It will not come to Nigerians as a surprise when the Ahmad Lawan-led Senate approves President Muhammadu Buhari’s recent request for a whopping $800 million loan 15 days to the end of his second tenure. It will be seen as following an inglorious pattern.
In his memo to the Senate, the President had asked the lawmakers to approve the loan ostensibly to ensure early implementation of the ill-conceived National Social Safety Network Programme.
He said, “the Senate may wish to note that the programme is intended to expand coverage of shock responsive safety net support among the poor and vulnerable Nigerians. This will assist them in coping with the costs of meeting basic needs”.
Obviously justifying the loan, the president added: “You may wish to note that, the Federal Government of Nigeria, under the conditional cash transfer window of the programme, will transfer the sum of N5,000 per month to 10.2 million poor and low-income households for a period of six months, with a multiplier effect on about 60 million individuals”.
He noted that the programme will ‘stimulate activities in the informal sector, improve nutrition, health, education and human capital development of beneficiary households.” How a paltry, if not miserly, N5000 will satisfy all these needs is left to the imagination in the face of galloping inflation and the prevalent and suffocating high cost of living in the country. Suffice it to recall that, if the experience from the implementation of similar programmes by this administration is anything to go by, then this loan and what is being claimed as the intention for adding that humongous sum to the nation’s already outrageously high debt profile is, at best, a bad joke taken too far.
Sadly, the new loan request is coming against the backdrop of widespread concerns over the nation’s huge debt stock with the head of the nation’s budget office, Ben Akabueze, disclosing that Nigeria was fast exceeding its limited borrowing space.
Similarly, we recall that a report by the National Bureau of Statistics (NBS) showed that in the third quarter of 2022, Nigeria’s public debt stock rose to N44.06 trillion from N42.84 trillion recorded in the second quarter (Q2) of the same year.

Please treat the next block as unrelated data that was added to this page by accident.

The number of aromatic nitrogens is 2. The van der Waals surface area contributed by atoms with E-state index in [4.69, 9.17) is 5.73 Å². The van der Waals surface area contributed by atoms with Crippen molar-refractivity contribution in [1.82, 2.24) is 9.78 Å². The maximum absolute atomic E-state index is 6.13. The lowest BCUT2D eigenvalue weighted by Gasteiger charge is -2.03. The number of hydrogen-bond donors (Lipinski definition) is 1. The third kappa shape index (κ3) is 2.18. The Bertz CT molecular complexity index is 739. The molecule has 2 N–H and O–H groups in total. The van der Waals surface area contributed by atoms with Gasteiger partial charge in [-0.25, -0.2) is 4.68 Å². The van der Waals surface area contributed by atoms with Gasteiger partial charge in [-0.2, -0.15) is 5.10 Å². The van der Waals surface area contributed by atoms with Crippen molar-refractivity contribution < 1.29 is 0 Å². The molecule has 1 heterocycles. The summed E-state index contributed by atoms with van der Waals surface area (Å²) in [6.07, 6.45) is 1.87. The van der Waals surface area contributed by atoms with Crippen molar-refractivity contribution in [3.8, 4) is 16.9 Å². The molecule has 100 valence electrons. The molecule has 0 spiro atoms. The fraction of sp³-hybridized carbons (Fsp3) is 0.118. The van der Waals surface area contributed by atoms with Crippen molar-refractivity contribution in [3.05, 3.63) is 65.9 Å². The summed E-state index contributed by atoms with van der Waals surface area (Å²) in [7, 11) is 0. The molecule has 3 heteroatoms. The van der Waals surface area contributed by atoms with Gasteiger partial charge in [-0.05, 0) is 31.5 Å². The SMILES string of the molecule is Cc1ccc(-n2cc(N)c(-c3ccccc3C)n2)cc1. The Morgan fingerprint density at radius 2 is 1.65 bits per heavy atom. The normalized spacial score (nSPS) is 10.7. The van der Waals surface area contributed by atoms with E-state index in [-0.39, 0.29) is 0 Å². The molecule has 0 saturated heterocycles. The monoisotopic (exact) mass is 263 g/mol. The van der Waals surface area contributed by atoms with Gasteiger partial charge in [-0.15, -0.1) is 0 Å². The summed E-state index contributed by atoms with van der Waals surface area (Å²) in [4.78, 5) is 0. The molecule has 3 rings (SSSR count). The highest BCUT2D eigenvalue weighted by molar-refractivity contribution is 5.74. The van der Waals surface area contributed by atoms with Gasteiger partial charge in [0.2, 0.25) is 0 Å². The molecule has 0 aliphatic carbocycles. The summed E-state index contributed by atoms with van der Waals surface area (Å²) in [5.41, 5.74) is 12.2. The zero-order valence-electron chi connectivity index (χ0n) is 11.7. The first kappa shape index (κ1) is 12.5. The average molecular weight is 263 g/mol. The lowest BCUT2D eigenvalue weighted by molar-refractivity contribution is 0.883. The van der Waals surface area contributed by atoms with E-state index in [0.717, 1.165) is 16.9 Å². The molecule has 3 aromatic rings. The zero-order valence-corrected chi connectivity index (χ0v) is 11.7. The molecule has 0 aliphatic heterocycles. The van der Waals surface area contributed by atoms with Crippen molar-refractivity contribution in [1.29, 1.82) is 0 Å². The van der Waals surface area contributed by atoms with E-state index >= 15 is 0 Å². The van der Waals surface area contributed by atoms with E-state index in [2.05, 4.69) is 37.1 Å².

This newspaper is persuaded to argue that this loan request, at this time, is indefensible and the reason for it even less plausible. It amounts to over-burdening the incoming administration with garbage and baggage it can very well do without.
However, we make bold to say that the implementation of such programmes like the N-Power, Government Enterprise and Empowerment Programme (GEEP), National Home-Grown School Feeding Programme (NHGSFP), and Trader Moni programmes has generated mixed reactions from Nigerians amid allegations of fraud and discrepancies in the allocation of the funds to targeted beneficiaries. Some Nigerians even allege that those funds were deployed to buy votes. This loan, if granted, may end up in the wrong hands of party agents who may see it as their own parting gift.
This request, we insist, is decidedly worrisome, bearing in mind that the nation is battling with high debt service ratio because its revenue is too small to sustain the size of its debt. The worst parting gift an administration can give to its successor at its twilight is a fresh loan this size.
It is a given that if a country’s debt service ratio exceeds 30 per cent, such a country is in dire straits. What is Nigeria’s current debt service ratio? Analysts say the nation is inching towards 100 per cent. That, in our view, is enough trouble already.
For an administration that came on the mantra of fighting corruption, addressing insecurity and retooling the economy, but performed below expectations in all of these, the current administration can do well by not asking for more loans at this time.
This administration, in our opinion, will be wrong to imagine that it was in a position to resolve issues that had tested its will in the past eight years in these concluding days.
We find it hard to justify the request for a fresh loan. The senators, who have, over the years, cut a bad image for themselves, should strive to assuage the perception of them as a bunch of tepid and rubber stamp tools in the hands of this administration. Already, eyebrows are raising over the mad rush by this outgoing government to award stupendous contracts and initiate policies for the incoming administration. In our opinion, this loan request and others earlier taken, are booby traps that may dog the effectiveness and efficiency of the new administration. It is from that perspective that we urge the Senate President and his colleagues in the red chamber to see to it that this loan request did not sail through.
We consider the whole idea as totally ill-advised, ill-timed, inconsiderate and overly unacceptable.